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|Birth name||David Lambert|
|Born||8 March 1949|
|Origin||Hounslow, Middlesex, England|
|Genres||Rock, progressive rock|
|Years active||1960s – present|
|Labels||Decca, A&M, Oyster, Arista|
|Associated acts||Strawbs, King Earl Boogie Band, Fire|
Dave Lambert (born 8 March 1949)is an English singer-songwriter and musician, who has been a member of the Strawbs at various stages of the band's career, beginning in the 1970s.
Lambert was born in Hounslow, Middlesex. He was a member of several bands in the 1960s, including The Syndicate, The Chains, and Friday's Chyld / Fire.In 1972 he joined the King-Earl Boogie Band, an outfit formed by two former members of Mungo Jerry. They had briefly fired Ray Dorset from Mungo Jerry with the intention of replacing him on guitar and vocals with Lambert, until Dorset was reinstated by management and record company. The King-Earl Boogie Band's debut album was produced by Dave Cousins, a move which led to Lambert playing on Cousins' solo album Two Weeks Last Summer.
Lambert then joined Cousins in Strawbs on guitar and vocals later in 1972, replacing Tony Hooper, and playing on the album Bursting at the Seams, which reached number two in the UK Albums Chart, the album including Lambert's song "The Winter and the Summer".In 1973 Lambert and founding member Dave Cousins started a new line-up of the band that continued until they split up in 1978. He subsequently worked as a songwriter in partnership with Chas Cronk, recorded as a solo artist and spent time working as a ski instructor. Lambert rejoined Strawbs in the 1980s and is still a member of the band. In 2006 he was part of a briefly-reformed Fire.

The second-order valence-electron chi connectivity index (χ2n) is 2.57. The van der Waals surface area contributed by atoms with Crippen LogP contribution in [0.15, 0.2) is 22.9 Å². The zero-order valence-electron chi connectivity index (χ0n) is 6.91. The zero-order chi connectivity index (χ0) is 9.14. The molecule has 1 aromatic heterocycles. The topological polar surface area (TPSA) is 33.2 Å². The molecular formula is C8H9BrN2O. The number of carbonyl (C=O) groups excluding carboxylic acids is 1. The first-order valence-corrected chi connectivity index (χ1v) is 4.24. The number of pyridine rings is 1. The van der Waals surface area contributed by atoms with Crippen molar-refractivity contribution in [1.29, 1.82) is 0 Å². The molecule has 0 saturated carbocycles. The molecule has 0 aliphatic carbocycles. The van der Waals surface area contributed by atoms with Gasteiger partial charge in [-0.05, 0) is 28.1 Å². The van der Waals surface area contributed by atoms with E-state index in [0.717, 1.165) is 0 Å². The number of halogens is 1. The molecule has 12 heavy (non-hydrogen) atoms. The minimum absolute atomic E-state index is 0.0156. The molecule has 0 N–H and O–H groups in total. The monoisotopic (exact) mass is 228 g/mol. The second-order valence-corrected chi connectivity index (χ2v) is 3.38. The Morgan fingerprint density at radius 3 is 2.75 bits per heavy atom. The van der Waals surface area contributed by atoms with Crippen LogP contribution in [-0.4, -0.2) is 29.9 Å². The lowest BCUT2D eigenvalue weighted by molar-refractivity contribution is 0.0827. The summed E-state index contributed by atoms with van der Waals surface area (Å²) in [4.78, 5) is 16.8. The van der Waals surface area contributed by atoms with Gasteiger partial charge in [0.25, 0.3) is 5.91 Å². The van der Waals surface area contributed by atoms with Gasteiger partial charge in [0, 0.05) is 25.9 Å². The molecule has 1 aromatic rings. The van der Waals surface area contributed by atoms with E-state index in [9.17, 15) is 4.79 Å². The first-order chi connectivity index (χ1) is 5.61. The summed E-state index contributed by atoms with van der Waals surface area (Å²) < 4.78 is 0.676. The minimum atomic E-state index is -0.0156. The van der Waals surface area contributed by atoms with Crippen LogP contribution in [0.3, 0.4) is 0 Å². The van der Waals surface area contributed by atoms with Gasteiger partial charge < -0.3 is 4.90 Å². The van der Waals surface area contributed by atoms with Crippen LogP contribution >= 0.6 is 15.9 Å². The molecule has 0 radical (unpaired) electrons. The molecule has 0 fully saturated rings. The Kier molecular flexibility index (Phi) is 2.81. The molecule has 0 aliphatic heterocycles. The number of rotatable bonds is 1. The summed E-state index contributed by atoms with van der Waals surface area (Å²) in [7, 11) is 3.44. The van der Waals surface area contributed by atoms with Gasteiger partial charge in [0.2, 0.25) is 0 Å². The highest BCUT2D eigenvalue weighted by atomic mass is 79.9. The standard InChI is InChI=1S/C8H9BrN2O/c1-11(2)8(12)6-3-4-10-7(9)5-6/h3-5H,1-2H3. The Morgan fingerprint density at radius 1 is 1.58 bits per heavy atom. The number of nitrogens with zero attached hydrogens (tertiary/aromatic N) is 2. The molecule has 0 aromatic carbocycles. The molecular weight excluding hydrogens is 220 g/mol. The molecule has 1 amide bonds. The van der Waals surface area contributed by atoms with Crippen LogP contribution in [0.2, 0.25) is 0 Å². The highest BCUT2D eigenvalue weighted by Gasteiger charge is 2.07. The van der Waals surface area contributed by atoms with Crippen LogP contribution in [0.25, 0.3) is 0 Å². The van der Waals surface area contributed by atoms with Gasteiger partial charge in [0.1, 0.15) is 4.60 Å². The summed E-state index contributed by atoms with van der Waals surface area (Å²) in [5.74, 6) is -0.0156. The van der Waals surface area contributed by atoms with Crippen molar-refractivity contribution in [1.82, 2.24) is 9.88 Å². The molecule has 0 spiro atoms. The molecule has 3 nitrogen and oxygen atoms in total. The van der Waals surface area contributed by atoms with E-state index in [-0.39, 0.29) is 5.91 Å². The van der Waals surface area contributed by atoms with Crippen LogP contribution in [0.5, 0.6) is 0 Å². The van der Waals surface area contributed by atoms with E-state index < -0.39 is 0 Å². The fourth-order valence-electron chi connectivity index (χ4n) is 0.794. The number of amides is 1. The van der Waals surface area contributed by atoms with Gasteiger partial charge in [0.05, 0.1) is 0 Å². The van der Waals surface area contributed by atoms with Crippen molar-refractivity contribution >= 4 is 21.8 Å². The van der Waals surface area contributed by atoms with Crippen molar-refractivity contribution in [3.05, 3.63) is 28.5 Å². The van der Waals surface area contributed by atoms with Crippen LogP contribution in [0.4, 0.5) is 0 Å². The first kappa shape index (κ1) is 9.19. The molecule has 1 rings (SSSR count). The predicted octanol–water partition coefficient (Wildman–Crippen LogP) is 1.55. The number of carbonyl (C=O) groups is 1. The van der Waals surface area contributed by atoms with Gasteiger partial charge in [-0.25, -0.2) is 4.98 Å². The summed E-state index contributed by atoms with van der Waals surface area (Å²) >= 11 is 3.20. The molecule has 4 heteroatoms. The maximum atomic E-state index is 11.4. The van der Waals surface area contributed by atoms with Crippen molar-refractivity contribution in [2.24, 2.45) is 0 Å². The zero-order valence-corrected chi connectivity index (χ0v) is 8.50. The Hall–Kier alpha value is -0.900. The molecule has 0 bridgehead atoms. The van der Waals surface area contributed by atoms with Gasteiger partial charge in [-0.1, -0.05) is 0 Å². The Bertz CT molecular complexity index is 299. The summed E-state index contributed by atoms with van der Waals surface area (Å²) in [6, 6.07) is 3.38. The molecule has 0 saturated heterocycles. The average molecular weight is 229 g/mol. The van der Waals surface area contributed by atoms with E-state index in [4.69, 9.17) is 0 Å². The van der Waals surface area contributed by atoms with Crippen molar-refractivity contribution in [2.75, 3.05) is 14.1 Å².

Unless otherwise stated, the details are of the singles released in the UK.
Mungo Jerry are a British rock group who experienced their greatest success in the early 1970s, with a changing line-up that has always been fronted by Ray Dorset. The group's name was inspired by the poem "Mungojerrie and Rumpleteazer", from T. S. Eliot's Old Possum's Book of Practical Cats. The group's biggest hit was "In the Summertime". They had nine charting singles in the UK, including two number ones, and five top 20 hits in South Africa.
Strawbs are an English rock band founded in 1964 as the Strawberry Hill Boys. The band started out as a bluegrass group, but eventually moved on to other styles such as folk rock, progressive rock, and (briefly) glam rock.
Robert Kirby was a British-born arranger of string sections for rock and folk music. He was best known for his work on the Nick Drake albums, Five Leaves Left and Bryter Layter, but also worked with Vashti Bunyan, Elton John, Ralph McTell, Strawbs, Paul Weller and Elvis Costello.
John Christopher Hawken is an English keyboard player. He studied classical piano between the ages of four and eighteen before acquiring a taste for rock and roll. Hawken's first band was the Cruisers Rock Combo but he is possibly best known for his contributions to various versions of The Nashville Teens. He was then a founding member of Renaissance in 1969.
John Ford is an English singer-songwriter and musician. He relocated to the United States in the mid-1980s and now resides on the North Shore of Long Island, New York.
The Manor Studio was a recording studio in the manor house at the village of Shipton-on-Cherwell in Oxfordshire, England, north of the city of Oxford.